Felix G. FOGG, Staff Sergeant
U.S. Marine Corps, Appellant
Crim. App. No. 96-1958
United States Court of Appeals for the Armed Forces
Argued March 3, 1999
Decided September 30, 1999
CRAWFORD, J., delivered the opinion of the Court in part. COX, C.J., concurred in part and in the result without opinion. SULLIVAN and EFFRON, JJ., filed opinions concurring in part and in the result. GIERKE, J., filed a dissenting opinion.
For Appellant: Mary T. Hall (argued); Major S.D. Chace, USMC (on brief).
For Appellee: Lieutenant Janice K. O'Grady, JAGC, USNR (argued); Colonel Kevin M. Sandkuhler, USMC; Commander Eugene E. Irwin, JAGC, USN and Captain D.R. Fields, USMC (on brief).
Amicus Curiae Urging Reversal: Berna M. Lee (Law Student) (argued); Steven H. Goldblatt (on brief) - For Appellate Litigation Program, Georgetown University Law Center
Military Judge: Craig L. Carver
THIS OPINION IS SUBJECT TO EDITORIAL CORRECTION BEFORE FINAL PUBLICATION.
Judge CRAWFORD delivered the opinion of the Court, in which COX, C.J., and SULLIVAN and EFFRON, JJ., joined in part.
Pursuant to his pleas, appellant was convicted of conspiracy to distribute cocaine;1 distribution of cocaine (3 specifications); and possession of marijuana with intent to distribute, in violation of Articles 81 and 112a, Uniform Code of Military Justice, 10 USC §§ 881 and 912a, respectively. Contrary to his pleas, he was convicted by officer members of distributing marijuana and cocaine; rape; indecent assault; and committing indecent acts, in violation of Articles 112a, 120, and 134, UCMJ, 10 USC §§ 912a, 920, and 934, respectively. The convening authority approved the sentence of a dishonorable discharge, confinement for life, and reduction to the lowest enlisted grade. The Court of Criminal Appeals affirmed the findings and sentence except for confinement in excess of 30 years. We granted review of the following issue:
An informant identified appellant as trafficking in drugs, and he was targeted by the civilian police for controlled drug buys. The informant introduced appellant to an undercover police officer, Detective Sergeant Ralph Hines, who subsequently made three purchases of cocaine. A fourth buy was scheduled, at which the police intended to arrest appellant, but appellant failed to show up.
For the first buy, the informant paged appellant to set up the meeting in a Burger King parking lot and then used a pre-arranged signal to indicate to him that they were ready to buy drugs. The informant asked for $50 worth of crack cocaine, which appellant produced and she bought. Detective Hines said to appellant, "‘Well, that looks pretty good,’ and asked him if [he] could get another $50." Appellant hesitated, then walked away for about 5 minutes, and, when he returned, told Detective Hines that he only had $30 worth. Appellant told the detective to contact him "through the informant" for future purchases because his phone was "rigged" to detect whether incoming calls were using recording devices.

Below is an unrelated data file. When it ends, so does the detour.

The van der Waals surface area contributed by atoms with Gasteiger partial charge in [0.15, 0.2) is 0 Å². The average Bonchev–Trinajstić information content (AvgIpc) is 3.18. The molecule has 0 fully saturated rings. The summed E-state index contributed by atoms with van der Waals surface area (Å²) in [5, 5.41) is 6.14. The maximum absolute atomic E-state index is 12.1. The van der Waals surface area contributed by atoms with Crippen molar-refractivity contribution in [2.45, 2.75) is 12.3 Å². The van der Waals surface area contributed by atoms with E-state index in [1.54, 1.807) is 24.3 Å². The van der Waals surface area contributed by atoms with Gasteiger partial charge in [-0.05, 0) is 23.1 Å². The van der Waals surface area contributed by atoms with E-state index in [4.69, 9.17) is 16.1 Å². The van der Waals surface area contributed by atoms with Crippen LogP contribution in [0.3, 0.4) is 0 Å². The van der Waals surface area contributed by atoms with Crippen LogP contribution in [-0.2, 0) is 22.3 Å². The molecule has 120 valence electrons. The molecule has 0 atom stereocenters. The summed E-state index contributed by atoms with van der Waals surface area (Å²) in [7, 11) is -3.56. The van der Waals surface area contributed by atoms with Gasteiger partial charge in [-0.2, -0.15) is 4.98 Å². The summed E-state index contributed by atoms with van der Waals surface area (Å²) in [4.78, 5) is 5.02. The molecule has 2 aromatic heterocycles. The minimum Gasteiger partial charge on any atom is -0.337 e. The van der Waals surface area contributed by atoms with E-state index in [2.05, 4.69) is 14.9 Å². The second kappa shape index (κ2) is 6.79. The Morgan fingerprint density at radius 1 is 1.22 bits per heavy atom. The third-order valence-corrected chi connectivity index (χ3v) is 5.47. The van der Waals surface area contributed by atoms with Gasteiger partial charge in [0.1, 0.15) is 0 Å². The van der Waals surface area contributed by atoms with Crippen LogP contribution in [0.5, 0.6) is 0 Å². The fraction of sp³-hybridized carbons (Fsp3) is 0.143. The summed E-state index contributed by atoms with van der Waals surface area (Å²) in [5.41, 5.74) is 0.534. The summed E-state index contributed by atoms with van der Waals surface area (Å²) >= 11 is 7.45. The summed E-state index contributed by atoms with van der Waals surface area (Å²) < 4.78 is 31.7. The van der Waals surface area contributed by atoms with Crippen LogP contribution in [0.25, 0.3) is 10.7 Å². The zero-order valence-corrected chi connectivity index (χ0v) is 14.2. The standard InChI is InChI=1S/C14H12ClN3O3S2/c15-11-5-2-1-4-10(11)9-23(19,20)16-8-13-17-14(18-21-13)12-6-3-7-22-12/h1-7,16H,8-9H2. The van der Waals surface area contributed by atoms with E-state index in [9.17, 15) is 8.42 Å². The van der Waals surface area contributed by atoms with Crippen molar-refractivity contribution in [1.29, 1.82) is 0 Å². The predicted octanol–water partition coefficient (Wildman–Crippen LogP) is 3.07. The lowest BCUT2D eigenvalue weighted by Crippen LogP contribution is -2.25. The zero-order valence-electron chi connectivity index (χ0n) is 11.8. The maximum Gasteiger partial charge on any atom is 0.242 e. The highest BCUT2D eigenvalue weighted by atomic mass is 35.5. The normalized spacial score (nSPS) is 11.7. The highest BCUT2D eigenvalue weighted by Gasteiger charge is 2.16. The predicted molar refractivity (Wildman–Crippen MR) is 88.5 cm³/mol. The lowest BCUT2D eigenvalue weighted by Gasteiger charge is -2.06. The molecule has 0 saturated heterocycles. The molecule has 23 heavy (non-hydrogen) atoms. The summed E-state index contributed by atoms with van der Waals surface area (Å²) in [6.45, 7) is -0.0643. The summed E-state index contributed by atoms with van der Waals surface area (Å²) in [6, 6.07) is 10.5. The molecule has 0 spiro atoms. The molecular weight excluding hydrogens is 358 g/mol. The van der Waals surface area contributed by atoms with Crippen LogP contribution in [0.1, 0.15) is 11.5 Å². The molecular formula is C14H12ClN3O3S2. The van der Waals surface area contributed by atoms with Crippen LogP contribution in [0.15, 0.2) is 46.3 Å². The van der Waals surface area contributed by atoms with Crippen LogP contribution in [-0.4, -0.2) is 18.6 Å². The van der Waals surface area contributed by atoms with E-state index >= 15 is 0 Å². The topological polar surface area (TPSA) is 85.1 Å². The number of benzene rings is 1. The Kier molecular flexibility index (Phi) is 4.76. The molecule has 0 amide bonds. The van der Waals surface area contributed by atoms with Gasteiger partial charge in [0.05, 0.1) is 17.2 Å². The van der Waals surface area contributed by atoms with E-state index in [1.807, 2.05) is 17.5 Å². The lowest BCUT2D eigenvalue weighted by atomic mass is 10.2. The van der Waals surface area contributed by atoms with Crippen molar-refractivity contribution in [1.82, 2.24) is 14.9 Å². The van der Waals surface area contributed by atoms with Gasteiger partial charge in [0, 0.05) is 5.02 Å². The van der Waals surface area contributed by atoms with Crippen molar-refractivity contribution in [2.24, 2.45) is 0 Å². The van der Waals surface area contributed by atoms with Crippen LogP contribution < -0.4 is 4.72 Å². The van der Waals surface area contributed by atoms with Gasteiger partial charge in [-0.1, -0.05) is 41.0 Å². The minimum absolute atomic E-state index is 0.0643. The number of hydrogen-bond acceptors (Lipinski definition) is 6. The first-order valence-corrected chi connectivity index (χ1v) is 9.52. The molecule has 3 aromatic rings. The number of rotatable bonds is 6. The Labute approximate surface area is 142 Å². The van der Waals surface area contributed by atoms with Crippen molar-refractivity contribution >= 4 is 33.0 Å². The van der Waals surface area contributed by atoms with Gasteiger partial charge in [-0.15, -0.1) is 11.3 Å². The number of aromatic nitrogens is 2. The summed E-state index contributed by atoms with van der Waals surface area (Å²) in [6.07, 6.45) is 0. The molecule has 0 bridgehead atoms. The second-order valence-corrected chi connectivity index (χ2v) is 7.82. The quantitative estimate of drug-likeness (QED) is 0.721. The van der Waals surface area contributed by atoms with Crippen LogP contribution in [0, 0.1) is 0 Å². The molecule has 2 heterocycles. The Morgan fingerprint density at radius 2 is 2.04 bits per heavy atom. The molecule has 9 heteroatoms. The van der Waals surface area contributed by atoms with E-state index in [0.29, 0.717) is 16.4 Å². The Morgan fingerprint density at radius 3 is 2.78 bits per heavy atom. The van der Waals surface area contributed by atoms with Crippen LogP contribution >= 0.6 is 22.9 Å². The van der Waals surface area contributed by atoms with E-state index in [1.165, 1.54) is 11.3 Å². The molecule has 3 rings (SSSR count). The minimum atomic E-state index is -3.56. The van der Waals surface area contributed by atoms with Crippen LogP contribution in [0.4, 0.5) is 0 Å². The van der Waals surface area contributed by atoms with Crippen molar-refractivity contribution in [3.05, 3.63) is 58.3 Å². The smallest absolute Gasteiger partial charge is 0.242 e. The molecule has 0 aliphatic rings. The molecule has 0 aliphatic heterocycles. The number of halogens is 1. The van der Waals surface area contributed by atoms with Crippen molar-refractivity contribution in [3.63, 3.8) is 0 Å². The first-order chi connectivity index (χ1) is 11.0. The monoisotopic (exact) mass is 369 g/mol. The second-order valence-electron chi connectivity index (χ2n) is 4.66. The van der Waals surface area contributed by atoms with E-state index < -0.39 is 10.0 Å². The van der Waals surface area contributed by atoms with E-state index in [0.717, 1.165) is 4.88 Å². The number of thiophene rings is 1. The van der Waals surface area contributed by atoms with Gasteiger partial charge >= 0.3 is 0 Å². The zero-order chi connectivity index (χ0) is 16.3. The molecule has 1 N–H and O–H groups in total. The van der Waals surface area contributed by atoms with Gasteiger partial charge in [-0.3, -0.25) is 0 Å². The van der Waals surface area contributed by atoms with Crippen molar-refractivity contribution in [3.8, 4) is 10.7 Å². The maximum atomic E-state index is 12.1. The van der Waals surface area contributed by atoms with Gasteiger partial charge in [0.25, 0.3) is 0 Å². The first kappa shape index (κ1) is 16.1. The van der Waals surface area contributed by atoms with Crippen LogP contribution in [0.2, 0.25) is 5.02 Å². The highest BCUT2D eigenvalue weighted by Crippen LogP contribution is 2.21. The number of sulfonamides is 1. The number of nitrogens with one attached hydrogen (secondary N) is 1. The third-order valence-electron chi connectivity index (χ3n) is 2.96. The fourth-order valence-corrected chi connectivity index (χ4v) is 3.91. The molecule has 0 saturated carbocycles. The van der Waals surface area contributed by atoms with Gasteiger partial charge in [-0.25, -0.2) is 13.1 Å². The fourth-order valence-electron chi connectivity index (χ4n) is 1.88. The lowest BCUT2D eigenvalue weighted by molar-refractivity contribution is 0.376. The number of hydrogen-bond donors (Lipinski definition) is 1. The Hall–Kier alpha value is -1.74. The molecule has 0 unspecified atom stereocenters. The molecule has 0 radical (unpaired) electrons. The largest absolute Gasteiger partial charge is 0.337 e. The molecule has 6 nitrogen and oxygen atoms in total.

The second buy, also at Burger King, was interrupted when appellant and his look-out, who was later identified as appellant’s son, became suspicious because an unmarked police car drove by the parking lot. When the buy resumed, Detective Hines talked with appellant about appellant’s "operational techniques." Appellant "pointed to the Burger King camera, [and] said that he had somebody in there monitoring that." The informant also told Detective Hines that appellant was taking pictures of those purchasing drugs from him so that he could "check them out." Detective Hines, the informant, and others described appellant as "high tech" and an "upper class" dealer who "kept records and a gun sometimes...."
By the time of the third buy, the police department had identified appellant as a Marine and was cooperating with the Naval Criminal Investigative Service, which assisted with surveillance, including videotaping the Burger King parking lot. Detective Hines testified that surveillance is sometimes used in drug enforcement work. In addition to the police using video and other surveillance equipment, it was common knowledge in the law enforcement community that drug dealers also often used such equipment.
While waiting at the Burger King for the third buy, appellant called Detective Hines and the informant at a pay phone and said that the police were in the area. As a result, appellant wanted to meet them elsewhere. As they pulled out of the parking lot, Detective Hines saw appellant’s van and thought that appellant was probably engaged in surveillance of them. Detective Hines radioed his back-up "not to follow" them as that would tip off appellant to his true identity. Eventually, they met for the third buy and appellant quickly gave Detective Hines some cocaine. Testing appellant’s underworld acumen, the detective remarked that a car across the street belonged to the Jacksonville Police Department, when in fact it did not. Appellant replied, no, and then described in detail how he identified their unmarked cars.